‘Big Mouth’ // Puberty Makes Comedy Gold
Put a bunch of dick jokes, musical numbers, and the curse of puberty together, and you get the show Big Mouth. The second season of the show dropped on October 5th of this year on Netflix, and it is created by Nick Kroll, Andrew Goldberg, Mark Levin, and Jennifer Flackett. The show dives headfirst into the experience of life as puberty hits and hormones start flowing.
The show follows Andrew and Nick, two best friends that try to navigate their first year of middle school. The two main characters are fictionalized experiences of creators Nick Kroll and Andrew Goldberg’s lives growing up in New York. Hormone monsters are introduced in the first season, and they are assigned to each child as they help them along their way through puberty. They come up randomly and wreak havoc in everyone’s life. The hormone monsters are a great way to express the horrors of puberty, especially since no one has control over it. Puberty is simply a thing that everyone must endure.
The shows makes you laugh at the ridiculousness of puberty and shows that everyone goes through it, for better or for worse. It gives you the permission to laugh at the terrible things that happened while we all were going through this time in our lives. And while going through puberty, everything that happened seemed to be the biggest possible disaster in the world, but once you grow up and look back on it, you realize how ridiculous it actually was. The show is as universal as it gets because everyone can relate to growing up and all the things that come along with it—it’s a universal thing that binds us all together.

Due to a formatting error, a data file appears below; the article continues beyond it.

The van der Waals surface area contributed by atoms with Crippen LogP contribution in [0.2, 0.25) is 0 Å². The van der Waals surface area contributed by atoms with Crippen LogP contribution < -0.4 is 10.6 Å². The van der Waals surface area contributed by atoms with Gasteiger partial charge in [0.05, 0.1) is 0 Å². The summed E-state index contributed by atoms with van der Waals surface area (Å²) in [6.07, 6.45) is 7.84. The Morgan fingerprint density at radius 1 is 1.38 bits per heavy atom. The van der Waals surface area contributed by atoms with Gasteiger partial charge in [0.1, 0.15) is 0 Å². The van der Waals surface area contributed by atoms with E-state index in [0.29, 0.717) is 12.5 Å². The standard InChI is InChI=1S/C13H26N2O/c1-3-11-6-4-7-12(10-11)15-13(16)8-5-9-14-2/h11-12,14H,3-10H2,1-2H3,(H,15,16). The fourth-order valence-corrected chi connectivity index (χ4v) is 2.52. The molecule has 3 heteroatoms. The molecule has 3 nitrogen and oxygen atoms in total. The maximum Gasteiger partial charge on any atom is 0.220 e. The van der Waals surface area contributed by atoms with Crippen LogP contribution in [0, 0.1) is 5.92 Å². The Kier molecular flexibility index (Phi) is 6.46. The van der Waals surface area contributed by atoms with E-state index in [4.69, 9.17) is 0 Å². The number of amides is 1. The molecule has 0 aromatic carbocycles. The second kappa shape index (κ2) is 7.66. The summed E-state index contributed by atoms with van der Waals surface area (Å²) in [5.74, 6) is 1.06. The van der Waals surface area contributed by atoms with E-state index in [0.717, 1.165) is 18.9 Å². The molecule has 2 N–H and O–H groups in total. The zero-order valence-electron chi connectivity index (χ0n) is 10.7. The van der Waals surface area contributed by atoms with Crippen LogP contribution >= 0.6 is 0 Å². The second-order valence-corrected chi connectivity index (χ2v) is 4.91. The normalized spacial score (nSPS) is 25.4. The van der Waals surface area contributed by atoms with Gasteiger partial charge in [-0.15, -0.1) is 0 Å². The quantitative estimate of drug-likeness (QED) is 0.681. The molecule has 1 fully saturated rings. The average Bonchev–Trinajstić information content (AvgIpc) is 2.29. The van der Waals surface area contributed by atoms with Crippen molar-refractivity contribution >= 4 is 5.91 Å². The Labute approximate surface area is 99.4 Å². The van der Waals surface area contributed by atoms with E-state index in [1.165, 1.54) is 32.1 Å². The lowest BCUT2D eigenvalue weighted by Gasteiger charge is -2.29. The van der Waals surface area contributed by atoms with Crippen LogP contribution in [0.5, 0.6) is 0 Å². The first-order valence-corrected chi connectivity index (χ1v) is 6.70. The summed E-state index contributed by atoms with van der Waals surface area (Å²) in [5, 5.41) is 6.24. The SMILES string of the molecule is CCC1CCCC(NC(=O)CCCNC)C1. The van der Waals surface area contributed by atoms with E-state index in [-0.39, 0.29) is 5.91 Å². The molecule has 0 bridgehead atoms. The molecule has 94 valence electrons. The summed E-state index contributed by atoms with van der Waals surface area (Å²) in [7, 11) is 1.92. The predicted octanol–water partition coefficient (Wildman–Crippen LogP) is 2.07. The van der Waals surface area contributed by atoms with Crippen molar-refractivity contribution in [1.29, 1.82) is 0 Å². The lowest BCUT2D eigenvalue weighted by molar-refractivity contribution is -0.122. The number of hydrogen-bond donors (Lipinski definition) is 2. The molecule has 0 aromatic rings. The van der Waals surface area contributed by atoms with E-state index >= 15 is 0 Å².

With characters Missy and Jessi, the shows dives into the female perspective about puberty and comments on how the male experience is always portrayed better than the female counterparts about discovering yourself and your sexuality. For example, Andrew sings a number with the ghost of Freddie Mercury, voiced by Jordan Peele, about being gay. In fact, there is a musical number in almost every episode of the show.
The show also dives in to what it is to be a man, and calls out his bad behavior that should be stopped in the formative years. There’s an episode in the first season that deals with a guy trying to head push Nick’s sister into giving him a blow job at a high school party. The characters talk about this incident at the party and how pressuring someone into doing something isn’t cool. Thus, the show talked about consent, but made it into a casual conversation—like how it should be talked about in real life and not be ignored.
For being so raunchy, the show actually has a wonderful message behind it, which is you should love your body—no matter what stage in life. Everyone is different and there’s beauty in that. There’s an episode in the second season where Missy’s mom takes Missy and Jessi to a Korean bath house, and Jessi’s hormone monster sings a musical number about how all women should love their bodies—no matter what size, color, or how many wrinkles it has; it shows that all bodies are beautiful and you should love yourself for who you are.
With the presence of the Shame Wizard in the second season, the nemesis of the hormone monsters, the sixth graders learn that they shouldn’t be ashamed of who they are or what their bodies are going through because your body is something you should not be ashamed of.
This raunchy comedy will make you laugh as much as it will make you cringe, and if that doesn’t make you want to watch it, there’s also the ghost of Duke Ellington that lives in Nick’s attic…Who wouldn’t want to watch the ghost of Duke Ellington give advice to sixth graders?